Revisiting Corey Kluber

In this post, I tried to fight for why Cleveland Indians starting pitcher Corey Kluber is wildly underrated, especially compared to pitchers who are more owned than him in standard ESPN and CBS leagues such as AJ Griffin and Tim Lincecum, My criterium was removing his two worst starts, which were heavy outliers, to normalize his ERA a little.

I got some push back for it. “You could remove the worst two starts from every pitcher and they would all look better.” “Why not remove his two best starts, too?” These are both valid points. It is a given that all pitchers’ ERAs would look better removing their worst starts. And if I meant for the exercise to be truly meaningful, I could have removed the two best and worst starts from Kluber’s game log and derive a sort of interquartile range.

However, Kluber’s starts aside from the major blowups have been quality. Not quality in terms of the official “quality start” — by this criteria, only nine of 18 starts have been quality — but I already have a bone to pick about the criteria for quality start being somewhat arbitrary. One of Kluber’s starts was shortened by rain, in two starts he recorded two earned but only when 5 2/3 innings, in another start he shut down the opposition but only went five innings, and in his latest outing he gave up four runs but ate up 8 2/3 innings on fewer than 100 pitches. Again, yes, you could do this for any pitcher and his quality start percentage would undoubtedly improve, but 13 of 17 (76 percent) sure looks a lot better than nine of 18.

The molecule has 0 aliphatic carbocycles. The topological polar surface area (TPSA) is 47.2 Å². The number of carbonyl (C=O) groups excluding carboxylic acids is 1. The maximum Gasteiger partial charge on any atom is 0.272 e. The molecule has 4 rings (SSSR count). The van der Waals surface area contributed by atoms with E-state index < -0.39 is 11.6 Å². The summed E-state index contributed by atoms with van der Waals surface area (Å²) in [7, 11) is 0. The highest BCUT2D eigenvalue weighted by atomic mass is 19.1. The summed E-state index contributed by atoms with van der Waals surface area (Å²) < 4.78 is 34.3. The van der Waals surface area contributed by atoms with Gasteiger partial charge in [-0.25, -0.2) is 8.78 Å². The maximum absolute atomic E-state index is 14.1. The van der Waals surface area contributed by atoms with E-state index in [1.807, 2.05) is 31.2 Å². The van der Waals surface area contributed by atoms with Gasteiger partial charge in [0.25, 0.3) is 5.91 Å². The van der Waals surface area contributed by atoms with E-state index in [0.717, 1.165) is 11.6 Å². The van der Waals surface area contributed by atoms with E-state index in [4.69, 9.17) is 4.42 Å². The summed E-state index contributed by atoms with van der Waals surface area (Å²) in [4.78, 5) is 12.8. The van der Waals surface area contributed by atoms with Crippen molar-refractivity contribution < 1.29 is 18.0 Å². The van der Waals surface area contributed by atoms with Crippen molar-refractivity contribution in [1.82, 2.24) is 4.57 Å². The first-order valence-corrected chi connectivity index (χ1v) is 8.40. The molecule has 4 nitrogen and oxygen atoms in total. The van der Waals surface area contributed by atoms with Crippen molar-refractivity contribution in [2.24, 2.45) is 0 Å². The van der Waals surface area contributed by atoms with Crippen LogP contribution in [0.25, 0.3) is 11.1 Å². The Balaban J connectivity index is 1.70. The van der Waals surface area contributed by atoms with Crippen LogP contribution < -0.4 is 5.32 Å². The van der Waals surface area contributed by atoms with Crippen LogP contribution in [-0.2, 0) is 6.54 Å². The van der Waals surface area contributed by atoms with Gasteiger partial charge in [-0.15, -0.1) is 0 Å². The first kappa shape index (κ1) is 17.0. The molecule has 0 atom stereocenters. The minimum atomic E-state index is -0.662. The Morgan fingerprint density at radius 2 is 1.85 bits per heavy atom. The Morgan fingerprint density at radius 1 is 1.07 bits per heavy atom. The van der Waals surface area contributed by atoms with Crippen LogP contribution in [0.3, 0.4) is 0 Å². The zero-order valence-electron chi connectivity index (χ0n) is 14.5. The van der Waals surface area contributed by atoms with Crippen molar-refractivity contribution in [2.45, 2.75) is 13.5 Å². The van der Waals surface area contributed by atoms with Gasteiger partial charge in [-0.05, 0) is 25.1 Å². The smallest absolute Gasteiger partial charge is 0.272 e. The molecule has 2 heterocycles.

When it all came down to it, my point was to simply prove Kluber deserved more ownership than he had (and still has). Since I wrote the piece, his ERA has improved by half of a run. But ingrained in my point was the starts during which Kluber fell apart are far greater outliers than, say, Dan Haren’s or Marco Estrada’s worst two starts. My exercise was shortcutting the standard deviation in runs allowed by Kluber.

I am working on creating some statistics charting each pitcher’s standard deviation in runs and hits+walks allowed in an attempt to indicate the pitcher’s consistency and reliability. It is similar to what ESPN’s Tristan Cockcroft already does, but he relies on the ESPN player rater. Perhaps my research will yield results identical to those of Cockcroft. Maybe not! We’ll see.


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